Higher education and national development: the response of higher education institutions in Malawi (2000–2010)
Lombe, Felix Benson Mwatani Editor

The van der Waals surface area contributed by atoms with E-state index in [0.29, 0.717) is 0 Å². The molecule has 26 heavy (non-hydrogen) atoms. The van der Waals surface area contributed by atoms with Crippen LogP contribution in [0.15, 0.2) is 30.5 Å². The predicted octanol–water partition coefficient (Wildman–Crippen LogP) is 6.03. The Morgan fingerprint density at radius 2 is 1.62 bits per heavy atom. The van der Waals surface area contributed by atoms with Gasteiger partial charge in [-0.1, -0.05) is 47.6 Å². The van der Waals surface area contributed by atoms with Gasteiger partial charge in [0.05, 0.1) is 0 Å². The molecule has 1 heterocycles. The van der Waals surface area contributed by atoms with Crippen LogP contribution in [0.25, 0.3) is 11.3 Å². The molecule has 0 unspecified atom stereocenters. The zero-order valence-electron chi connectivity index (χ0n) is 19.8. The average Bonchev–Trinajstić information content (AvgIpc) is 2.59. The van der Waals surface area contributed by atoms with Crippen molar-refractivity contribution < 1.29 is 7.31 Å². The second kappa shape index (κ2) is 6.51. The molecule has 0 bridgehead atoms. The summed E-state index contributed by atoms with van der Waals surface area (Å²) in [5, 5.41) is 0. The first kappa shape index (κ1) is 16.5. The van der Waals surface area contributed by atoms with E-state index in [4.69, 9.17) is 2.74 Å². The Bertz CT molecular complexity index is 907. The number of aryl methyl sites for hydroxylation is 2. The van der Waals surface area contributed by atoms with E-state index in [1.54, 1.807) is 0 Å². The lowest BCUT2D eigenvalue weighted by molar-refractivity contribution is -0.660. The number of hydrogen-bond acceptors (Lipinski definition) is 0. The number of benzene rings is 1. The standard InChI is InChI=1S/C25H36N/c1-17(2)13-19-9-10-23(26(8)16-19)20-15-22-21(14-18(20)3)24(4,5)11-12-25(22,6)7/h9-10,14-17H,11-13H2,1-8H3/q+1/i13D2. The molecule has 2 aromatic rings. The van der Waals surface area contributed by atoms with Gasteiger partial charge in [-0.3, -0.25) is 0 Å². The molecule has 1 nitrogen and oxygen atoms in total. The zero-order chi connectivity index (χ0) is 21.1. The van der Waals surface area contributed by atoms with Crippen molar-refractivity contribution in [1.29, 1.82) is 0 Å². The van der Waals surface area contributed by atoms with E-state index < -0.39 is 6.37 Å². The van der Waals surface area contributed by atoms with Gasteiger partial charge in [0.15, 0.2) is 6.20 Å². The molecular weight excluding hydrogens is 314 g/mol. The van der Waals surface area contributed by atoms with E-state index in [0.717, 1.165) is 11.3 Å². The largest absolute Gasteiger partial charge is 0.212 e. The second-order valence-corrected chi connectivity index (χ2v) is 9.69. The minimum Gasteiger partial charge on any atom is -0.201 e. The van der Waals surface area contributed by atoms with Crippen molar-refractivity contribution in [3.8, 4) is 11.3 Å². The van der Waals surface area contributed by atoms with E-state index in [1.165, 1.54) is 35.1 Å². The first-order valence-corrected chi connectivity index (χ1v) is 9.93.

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Theoretically, the role of higher education in national development has become clearer than before, while empirically the evidence is overwhelming. Elsewhere in the world, countries that have made tremendous strides in both social and economic development invested heavily and strategically in higher education. In Malawi, the role of higher education in national development has always been recognised by development policies since independence in 1964 However, with the exception of the first 15 years of independence, Malawi’s development path has registered abysmal results both on the social and the economic fronts despite undergoing significant socio-economic and political reforms. Malawi remains one of the most underdeveloped countries whether judged by Gross National Product (GNP) per capita, the UNDP’s Human Development Index (HDI) or the Human Poverty Index (HPI). One of the factors that is considered as having contributed to low levels of development is the performance of education systems (primary, secondary and higher education) (World Bank, 2009). It is against this background that this study sought to examine how Malawi’s higher education institutions (HEIs) have responded to their roles as prescribed by the national development policies with a focus on the period between 2000 and 2010. Four questions guided the study: i) what specific roles do national development policies define for HEIs to ensure that higher education contributes to national development? ii) To what extent are these roles performed by HEIs in Malawi? iii) What factors determine the performance of HEIs in their expected roles? iv) What pattern of response to their (HEIs’) expected roles can be identified? Theoretically and analytically, the study was informed by the two perspectives of the open systems theory, namely the resource-dependency approach and neo-institutional approach. These two approaches contend that actions by organisations are limited and influenced bym various pressures and demands emanating from their internal and external environments and that organisations often respond accordingly in order to survive. Methodologically, the study employed a mixed-method design (of qualitative and quantitative) with a dominant usage of qualitative methods. A multiple case study approach was used in which data were collected through unstructured interviews, semi-structured interviews and documentary review. For qualitative data, the analysis was done using a text method while quantitative data were analysed using Statistical Package for Social Sciences (SPSS) and Microsoft Excel to provide simple descriptive analysis through charts, tables and graphs. xx Overall, the study found that Malawi development policies expect HEIs to enhance access, equity, relevance, efficiency and quality of higher education as a way of ensuring that higher education contributes to the national development project. However, the study identified several patterns of response by HEIs (towards these expected roles) that tentatively explain the suboptimal contribution of higher education in national development. These patterns of response include: inclination towards responding to the politically sensitive crises in the higher education system (for public HEIs) and profit-compatible roles (for private HEI); use of sub-standard resources and methods antithetical to genuine teaching and learning; duplication by private HEIs of the “soft” roles being undertaken by public HEI; the abandonment of some of the HEIs’ original ideals and founding pledges, which are compatible with national development roles; and substitution of long-term coherent academic planning by short-term survival strategies. The study presents a number of implications, lessons and recommendations in the area of higher education and development. These include: the need for the government to recognise the importance and impact of intra-sectoral linkages in the entire education system on the performance of HEIs; the need to enforce the effective participation of private and public HEIs in national developmental project by establishing a proper regulatory framework; the need to enhance regional and internal collaboration among universities if they are to effectively respond to national roles; the need to reduce marginalisation of HEIs by maximising efforts that create linkages with the productive sector; the need to devise a robust public financing mechanism that broadly deals with issues of equity, relevance, quality and access of higher education; and the need to match education investment priorities and sequencing with development policies.
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